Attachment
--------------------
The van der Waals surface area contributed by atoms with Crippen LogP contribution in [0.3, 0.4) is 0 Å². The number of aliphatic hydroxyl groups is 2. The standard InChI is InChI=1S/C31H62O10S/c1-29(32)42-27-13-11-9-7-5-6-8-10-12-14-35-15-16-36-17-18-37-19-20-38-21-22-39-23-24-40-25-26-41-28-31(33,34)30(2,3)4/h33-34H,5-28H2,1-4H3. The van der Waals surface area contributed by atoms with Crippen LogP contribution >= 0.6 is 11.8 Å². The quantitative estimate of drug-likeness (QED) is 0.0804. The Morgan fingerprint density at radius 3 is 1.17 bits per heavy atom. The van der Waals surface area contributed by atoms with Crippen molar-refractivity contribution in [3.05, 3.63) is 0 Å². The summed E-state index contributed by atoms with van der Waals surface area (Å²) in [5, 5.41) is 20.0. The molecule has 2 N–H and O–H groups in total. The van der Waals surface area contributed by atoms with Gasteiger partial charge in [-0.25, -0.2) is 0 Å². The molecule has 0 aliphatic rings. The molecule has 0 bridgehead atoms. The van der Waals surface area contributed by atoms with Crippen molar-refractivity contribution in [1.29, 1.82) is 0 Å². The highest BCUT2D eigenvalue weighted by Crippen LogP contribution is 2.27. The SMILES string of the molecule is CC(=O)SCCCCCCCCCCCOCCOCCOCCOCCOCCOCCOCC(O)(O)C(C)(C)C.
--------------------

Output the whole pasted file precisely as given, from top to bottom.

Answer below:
The van der Waals surface area contributed by atoms with Crippen LogP contribution in [0.3, 0.4) is 0 Å². The number of aliphatic hydroxyl groups is 2. The standard InChI is InChI=1S/C31H62O10S/c1-29(32)42-27-13-11-9-7-5-6-8-10-12-14-35-15-16-36-17-18-37-19-20-38-21-22-39-23-24-40-25-26-41-28-31(33,34)30(2,3)4/h33-34H,5-28H2,1-4H3. The van der Waals surface area contributed by atoms with Crippen LogP contribution >= 0.6 is 11.8 Å². The quantitative estimate of drug-likeness (QED) is 0.0804. The Morgan fingerprint density at radius 3 is 1.17 bits per heavy atom. The van der Waals surface area contributed by atoms with Crippen molar-refractivity contribution in [3.05, 3.63) is 0 Å². The summed E-state index contributed by atoms with van der Waals surface area (Å²) in [5, 5.41) is 20.0. The molecule has 2 N–H and O–H groups in total. The van der Waals surface area contributed by atoms with Gasteiger partial charge in [-0.25, -0.2) is 0 Å². The molecule has 0 aliphatic rings. The molecule has 0 bridgehead atoms. The van der Waals surface area contributed by atoms with Crippen molar-refractivity contribution in [1.29, 1.82) is 0 Å². The highest BCUT2D eigenvalue weighted by Crippen LogP contribution is 2.27. The SMILES string of the molecule is CC(=O)SCCCCCCCCCCCOCCOCCOCCOCCOCCOCCOCC(O)(O)C(C)(C)C.